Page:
🐈
» Forums » Freelancers » A few ideas to help the freelancers...
Page options
0c0a860b
Community Member

A few ideas to help the freelancers...

Here are a few ideas to help the freelancers get more work and avoid wasting connects: 

  1. Allow a proposal cover letter to be modified, especially if it has not been viewed by the client yet.
  2. Allow additional work samples to be added to a proposal. To have a chance at being considered, it is necessary to write a cover letter and submit a proposal very quickly. Adding files later for the client to see could increase the chances of getting the job. 
  3. I submitted a proposal with 12 connects only to see afterward that the client had already hired someone for the job. Why can't you warn the freelancer that someone has already been hired and allow the proposal to be cancelled? The freelancer should have the option to cancel or continue with the proposal in case the client changes his mind or needs additional workers.  
9 REPLIES 9
a7c6f370
Community Member

I like the 3rd point. Upwork should notify if the client has already hired someone when a freelancer is submitting a proposal.

Why can't you just look?

I mean between writing a proposal if the client hires someone already.

the-right-writer
Community Member

1. No modification. Everyone should learn how to submit a proposal. Do you think the client will give you multiple chances to get the job right?

 

2. No. Again, learn how to write a proposal, samples included. It is not necessary to throw something together just to have a proposal submitted. If it's poor, irrelevant, or not specific to the job, it could well go to the "other" pile. The proper way is to submit a complete proposal. If that takes some time, then it is time well spent. It is certainly not necessary to quickly submit a proposal. Have your files ready for jobs before you look for work. Part of freelancing is knowing how to write a proposal, and no one in self-employment as a freelancer should continue to receive chance after chance to get it right.

 

Wanting second chances reminds me of kids in a class I subbed for recently. Adults in self-employment or any business get one chance at the job, not multiple times, until they get their act together.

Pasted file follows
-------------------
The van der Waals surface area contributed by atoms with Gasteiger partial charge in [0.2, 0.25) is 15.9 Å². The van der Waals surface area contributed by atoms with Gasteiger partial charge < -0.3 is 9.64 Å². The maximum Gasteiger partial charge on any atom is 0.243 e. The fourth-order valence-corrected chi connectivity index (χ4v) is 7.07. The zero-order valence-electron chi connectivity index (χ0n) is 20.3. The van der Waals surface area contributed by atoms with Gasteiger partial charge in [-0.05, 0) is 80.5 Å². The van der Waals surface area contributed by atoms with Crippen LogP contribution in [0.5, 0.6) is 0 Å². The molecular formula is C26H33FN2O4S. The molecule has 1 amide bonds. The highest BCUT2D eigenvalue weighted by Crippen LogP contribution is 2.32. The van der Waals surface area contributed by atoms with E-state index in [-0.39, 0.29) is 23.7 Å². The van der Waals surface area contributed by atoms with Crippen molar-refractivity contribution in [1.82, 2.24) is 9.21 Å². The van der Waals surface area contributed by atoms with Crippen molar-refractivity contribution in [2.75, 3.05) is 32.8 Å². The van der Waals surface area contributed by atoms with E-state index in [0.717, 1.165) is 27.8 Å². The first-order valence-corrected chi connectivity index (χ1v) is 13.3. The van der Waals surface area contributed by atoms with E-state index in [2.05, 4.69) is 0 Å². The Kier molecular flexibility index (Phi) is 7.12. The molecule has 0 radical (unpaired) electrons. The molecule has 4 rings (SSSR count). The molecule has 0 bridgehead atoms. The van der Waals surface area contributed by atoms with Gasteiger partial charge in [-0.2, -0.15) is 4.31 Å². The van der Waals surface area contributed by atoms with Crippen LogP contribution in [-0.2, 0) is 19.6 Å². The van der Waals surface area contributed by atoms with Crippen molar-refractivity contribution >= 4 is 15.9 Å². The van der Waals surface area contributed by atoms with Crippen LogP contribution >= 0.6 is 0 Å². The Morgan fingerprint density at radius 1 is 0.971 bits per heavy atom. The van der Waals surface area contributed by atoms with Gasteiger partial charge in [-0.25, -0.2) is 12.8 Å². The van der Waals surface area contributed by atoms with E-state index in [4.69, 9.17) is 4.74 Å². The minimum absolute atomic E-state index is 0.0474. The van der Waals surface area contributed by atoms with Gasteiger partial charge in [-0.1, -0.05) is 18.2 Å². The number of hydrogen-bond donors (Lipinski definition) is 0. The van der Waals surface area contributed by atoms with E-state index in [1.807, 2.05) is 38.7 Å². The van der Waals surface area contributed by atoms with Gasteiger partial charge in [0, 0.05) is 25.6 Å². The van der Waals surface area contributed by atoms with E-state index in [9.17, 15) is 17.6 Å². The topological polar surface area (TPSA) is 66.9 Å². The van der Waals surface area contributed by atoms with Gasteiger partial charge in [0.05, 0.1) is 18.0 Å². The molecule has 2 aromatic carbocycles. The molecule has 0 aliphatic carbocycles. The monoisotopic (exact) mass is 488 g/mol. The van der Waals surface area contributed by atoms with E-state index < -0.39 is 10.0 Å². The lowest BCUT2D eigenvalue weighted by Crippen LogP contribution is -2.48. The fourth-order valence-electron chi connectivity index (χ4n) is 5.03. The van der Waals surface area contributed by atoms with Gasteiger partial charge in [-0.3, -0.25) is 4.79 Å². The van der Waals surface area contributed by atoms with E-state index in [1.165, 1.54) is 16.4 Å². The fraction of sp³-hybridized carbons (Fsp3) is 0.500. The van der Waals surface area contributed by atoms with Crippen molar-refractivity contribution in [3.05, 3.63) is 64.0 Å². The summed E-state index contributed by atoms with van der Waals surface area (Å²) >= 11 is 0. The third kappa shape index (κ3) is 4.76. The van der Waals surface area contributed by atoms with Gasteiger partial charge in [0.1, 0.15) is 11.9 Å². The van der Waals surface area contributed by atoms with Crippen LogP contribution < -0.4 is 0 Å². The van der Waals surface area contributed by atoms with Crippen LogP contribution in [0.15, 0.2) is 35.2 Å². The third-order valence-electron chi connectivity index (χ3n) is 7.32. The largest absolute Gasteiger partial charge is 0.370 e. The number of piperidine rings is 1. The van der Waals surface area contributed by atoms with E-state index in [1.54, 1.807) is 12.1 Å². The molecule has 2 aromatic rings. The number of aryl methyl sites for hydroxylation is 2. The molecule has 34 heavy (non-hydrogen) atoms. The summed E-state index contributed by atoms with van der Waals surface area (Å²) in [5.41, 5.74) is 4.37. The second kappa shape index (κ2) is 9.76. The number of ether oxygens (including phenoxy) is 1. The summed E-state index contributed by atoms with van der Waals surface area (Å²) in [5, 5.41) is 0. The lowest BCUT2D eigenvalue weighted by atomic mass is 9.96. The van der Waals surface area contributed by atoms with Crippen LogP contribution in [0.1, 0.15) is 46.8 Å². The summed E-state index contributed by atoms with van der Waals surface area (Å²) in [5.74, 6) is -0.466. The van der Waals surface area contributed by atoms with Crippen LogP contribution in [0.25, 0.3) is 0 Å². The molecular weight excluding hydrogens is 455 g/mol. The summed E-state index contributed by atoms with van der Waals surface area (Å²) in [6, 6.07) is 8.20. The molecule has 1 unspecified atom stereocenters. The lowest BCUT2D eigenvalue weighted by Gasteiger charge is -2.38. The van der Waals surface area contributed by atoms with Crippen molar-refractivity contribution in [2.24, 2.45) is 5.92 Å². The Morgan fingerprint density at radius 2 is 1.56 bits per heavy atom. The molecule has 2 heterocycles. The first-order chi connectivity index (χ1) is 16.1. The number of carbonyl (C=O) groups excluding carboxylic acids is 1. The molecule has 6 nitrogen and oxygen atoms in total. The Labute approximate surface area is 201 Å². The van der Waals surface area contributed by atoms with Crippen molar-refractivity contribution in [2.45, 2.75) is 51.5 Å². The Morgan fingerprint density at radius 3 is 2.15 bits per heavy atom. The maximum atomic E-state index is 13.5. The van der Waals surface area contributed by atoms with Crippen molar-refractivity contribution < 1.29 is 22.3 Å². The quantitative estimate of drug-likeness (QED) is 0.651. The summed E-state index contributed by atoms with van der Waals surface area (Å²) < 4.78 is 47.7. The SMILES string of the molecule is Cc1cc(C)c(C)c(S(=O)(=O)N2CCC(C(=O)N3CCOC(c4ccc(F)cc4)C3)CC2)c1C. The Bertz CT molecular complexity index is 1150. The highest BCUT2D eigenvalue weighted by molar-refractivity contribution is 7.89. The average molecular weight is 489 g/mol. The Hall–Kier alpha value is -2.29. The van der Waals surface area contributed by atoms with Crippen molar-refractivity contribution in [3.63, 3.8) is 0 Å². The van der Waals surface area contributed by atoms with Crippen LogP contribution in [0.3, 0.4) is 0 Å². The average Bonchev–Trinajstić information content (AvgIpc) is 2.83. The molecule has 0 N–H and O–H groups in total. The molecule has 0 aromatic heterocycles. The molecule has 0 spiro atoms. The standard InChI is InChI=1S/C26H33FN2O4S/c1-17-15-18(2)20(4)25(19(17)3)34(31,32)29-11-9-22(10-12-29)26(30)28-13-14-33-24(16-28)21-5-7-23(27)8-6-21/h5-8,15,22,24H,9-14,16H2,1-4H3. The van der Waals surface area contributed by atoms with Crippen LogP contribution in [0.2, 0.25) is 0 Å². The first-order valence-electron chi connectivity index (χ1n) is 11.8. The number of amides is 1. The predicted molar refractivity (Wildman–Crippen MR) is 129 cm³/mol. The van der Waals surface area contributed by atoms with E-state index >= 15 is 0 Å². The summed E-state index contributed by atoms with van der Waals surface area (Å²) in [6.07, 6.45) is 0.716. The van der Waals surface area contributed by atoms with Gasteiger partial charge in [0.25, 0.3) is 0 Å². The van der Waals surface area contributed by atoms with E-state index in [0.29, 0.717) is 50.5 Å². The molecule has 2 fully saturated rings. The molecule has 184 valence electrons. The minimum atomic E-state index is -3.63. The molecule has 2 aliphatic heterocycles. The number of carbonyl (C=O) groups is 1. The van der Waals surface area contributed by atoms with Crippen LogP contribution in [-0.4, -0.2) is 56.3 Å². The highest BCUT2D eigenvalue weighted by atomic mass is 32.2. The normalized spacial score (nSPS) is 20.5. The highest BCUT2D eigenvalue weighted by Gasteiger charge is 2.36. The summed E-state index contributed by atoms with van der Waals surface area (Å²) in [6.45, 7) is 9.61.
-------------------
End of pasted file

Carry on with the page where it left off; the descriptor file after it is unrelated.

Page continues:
3. All you have to do is look. Why can't you simply look to see if the client has hired, instead of expecting the platform to do it for you? It's your job to perform vetting of the job and client. How much could you have read of the job description if you can't see if they hired? No, it should not be pulled after hiring. Perhaps the client wants to hire more people for the same job. Maybe they wish to see if the person they hired will work out. Instead of denying others the ability to make money (why do freelancers continue to do this?) simply look before you apply.

 

The freelancer should have the option to cancel or continue with the proposal in case the client changes his mind or needs additional workers.

 

Here we go again. You don't get your proposal or connects back, period. In the real world, you sure as heck don't get money or your proposal back if someone doesn't hire you, so why would you here? You send in the proposal and forget it. You don't get connects returned, unless it's a scam, or the client closes the contract. That's the way freelancing works.

Loved the way you are solving all the 3 issues in such a bullet point and to be straight forward as well. Thank you so much for lovely reply.

2779bde0
Community Member

Proposals are like pre-interviews. Your proposal needs to be better preseneted than anyone else's.

 

There are tools in place here to help you be your best. Take advantage of them.

 

Jeanne is correct. Bidding on jobs isn't like pulling a handle on a slot machine. You determine on how well that proposal goes. All businesses have risks associated with them. Keep in mind also that clients may be posting the same jobs on other platforms.

 

This is why making the best proposals and profile you can possibly make will increase your chances dramatiaclly of securing work.

 

Upwork has two main concerns, making the clients happy, and making a profit. Neither of those are for the benefit of the freelancers.  The ones who step up their game here are the ones who are rewarded.

I'm curious about where you got the impression that Upwork cares about making clients happy. It hasn't been my experience, and if you read the client forum you'll see a lot of complaints very similar to the ones you see here. Enterprise clients, maybe, but regular ones seem to be just as disposable as freelancers. 

Exactly, Martin very well written as well.

I agree, except about the part where Upwork cares about clients. From their actions, I see no evidence this is true. They do care about money, yes, which is normal for any business.

Latest Articles
Top Upvoted Members